Village goes dry as soft drinks MNC exploits groundwater
For the locals of Kala Dera village near the city of Jaipur, in Rajasthan, beverages like Coca-Cola and beer may be easier to come by than plain drinking water.
Ever since the multinational giant Coca-Cola set up a bottling plant in the village, all wells and ponds in the area have dried up. “Water levels have fallen more than 150 feet since the bottling plant came up. Apart from depriving us of drinking water, the declining levels have ruined the agriculture-based economy of the area,” say the villagers.
Apart from the economy, everyday life has also been severely affected. Four years ago, water could be found at a depth of less than 50 feet. Now the level has drastically dropped.
Seeking a solution, the villagers have sent a memorandum to Rajasthan’s chief minister Ashok Gehlot, asking that the plant be shifted.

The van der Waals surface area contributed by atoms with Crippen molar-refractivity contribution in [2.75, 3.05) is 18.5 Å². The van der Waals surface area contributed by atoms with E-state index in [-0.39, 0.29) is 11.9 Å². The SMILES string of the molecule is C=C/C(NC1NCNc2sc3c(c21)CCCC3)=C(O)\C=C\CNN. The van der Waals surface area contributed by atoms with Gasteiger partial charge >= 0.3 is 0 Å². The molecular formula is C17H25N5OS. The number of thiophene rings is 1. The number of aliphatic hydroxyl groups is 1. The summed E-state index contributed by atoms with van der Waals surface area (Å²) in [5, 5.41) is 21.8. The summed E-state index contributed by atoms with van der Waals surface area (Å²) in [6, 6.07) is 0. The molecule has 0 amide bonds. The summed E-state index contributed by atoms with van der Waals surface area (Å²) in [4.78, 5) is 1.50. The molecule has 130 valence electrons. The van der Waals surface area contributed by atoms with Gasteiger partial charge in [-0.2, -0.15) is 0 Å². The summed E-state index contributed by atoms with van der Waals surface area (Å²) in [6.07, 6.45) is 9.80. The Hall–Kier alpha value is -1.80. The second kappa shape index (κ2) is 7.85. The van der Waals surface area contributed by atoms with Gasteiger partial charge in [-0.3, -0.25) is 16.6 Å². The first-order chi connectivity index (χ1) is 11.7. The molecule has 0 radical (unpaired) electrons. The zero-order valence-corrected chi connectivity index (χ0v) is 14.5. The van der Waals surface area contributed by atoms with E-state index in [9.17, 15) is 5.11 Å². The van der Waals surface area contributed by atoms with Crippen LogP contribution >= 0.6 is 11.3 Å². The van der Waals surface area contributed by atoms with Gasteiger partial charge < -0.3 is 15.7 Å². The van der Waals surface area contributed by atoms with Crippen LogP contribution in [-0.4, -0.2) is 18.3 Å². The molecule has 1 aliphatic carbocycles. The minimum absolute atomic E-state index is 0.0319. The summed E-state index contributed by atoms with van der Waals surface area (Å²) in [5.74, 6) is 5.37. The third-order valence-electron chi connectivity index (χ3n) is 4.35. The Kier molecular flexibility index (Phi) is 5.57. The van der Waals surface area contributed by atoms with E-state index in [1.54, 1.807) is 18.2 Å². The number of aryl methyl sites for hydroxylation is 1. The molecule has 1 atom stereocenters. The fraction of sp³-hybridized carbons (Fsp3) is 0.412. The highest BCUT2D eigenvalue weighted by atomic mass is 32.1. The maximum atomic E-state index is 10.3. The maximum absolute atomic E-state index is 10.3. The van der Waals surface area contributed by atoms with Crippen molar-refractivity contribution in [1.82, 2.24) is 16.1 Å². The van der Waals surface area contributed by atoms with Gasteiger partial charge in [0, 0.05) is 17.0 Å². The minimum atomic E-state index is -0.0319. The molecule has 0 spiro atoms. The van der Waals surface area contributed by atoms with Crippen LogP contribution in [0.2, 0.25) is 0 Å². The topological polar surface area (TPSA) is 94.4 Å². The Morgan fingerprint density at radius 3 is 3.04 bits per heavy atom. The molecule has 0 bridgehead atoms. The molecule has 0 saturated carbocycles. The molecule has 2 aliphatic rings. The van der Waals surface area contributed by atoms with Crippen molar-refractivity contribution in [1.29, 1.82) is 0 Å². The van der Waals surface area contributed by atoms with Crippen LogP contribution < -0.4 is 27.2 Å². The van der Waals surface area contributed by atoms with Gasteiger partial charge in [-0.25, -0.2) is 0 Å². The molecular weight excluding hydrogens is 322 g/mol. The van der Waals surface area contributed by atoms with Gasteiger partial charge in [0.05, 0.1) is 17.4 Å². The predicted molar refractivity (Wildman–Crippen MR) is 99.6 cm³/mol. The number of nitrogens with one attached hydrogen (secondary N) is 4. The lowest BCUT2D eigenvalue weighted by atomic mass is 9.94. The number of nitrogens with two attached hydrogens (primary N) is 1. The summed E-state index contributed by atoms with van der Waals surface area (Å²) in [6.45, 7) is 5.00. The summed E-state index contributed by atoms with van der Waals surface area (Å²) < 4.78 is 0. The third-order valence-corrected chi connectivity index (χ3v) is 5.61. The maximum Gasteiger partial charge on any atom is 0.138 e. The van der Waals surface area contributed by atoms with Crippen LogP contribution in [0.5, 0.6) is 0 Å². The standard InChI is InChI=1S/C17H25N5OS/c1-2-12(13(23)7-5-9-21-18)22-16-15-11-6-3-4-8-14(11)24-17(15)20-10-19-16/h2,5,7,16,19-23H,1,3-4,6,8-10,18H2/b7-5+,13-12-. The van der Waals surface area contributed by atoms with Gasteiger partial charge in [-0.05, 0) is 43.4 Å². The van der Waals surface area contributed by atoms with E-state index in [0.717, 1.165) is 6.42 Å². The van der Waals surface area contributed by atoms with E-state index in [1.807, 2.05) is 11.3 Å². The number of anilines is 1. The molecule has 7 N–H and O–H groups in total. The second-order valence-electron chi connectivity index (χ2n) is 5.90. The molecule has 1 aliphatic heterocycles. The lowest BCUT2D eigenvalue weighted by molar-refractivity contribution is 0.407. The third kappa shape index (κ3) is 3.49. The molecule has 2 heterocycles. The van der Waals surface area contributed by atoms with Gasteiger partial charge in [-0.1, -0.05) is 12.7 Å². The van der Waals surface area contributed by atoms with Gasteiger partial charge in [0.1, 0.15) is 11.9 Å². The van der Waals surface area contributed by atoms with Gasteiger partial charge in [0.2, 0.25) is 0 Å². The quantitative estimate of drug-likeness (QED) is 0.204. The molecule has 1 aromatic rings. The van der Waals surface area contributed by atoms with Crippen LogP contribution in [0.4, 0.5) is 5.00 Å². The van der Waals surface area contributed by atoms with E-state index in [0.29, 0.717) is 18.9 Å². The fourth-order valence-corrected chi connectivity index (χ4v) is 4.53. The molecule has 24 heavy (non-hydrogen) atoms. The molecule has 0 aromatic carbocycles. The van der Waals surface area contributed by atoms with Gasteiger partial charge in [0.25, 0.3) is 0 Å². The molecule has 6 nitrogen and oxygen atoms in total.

Shyam Lal Kumawat, 48, whose five-acre field adjoins the bottling plant, says the 14 wells dug by Coca-Cola are drawing hundreds of gallons of water, seriously lowering the water table.
The soft drink company, which, ironically, is funding water conservation projects in the Thar desert, says it is not responsible for the depletion of groundwater in the region. “The plant was set up after we were allotted a fixed quota of water by the state government. We are not using even 20% of that quota,” claims Sunil Sharma of the MNC’s communications wing.
Meanwhile, the state government admits it was a mistake to allow a water-guzzling plant here. “We have to reconsider our policies,” said an industries department official. This admission, however, seems to be the extent of the government’s acknowledgement of the problem. It has now sanctioned a beer distillery in the area.
Source: Hindustan Times
May 8, 2003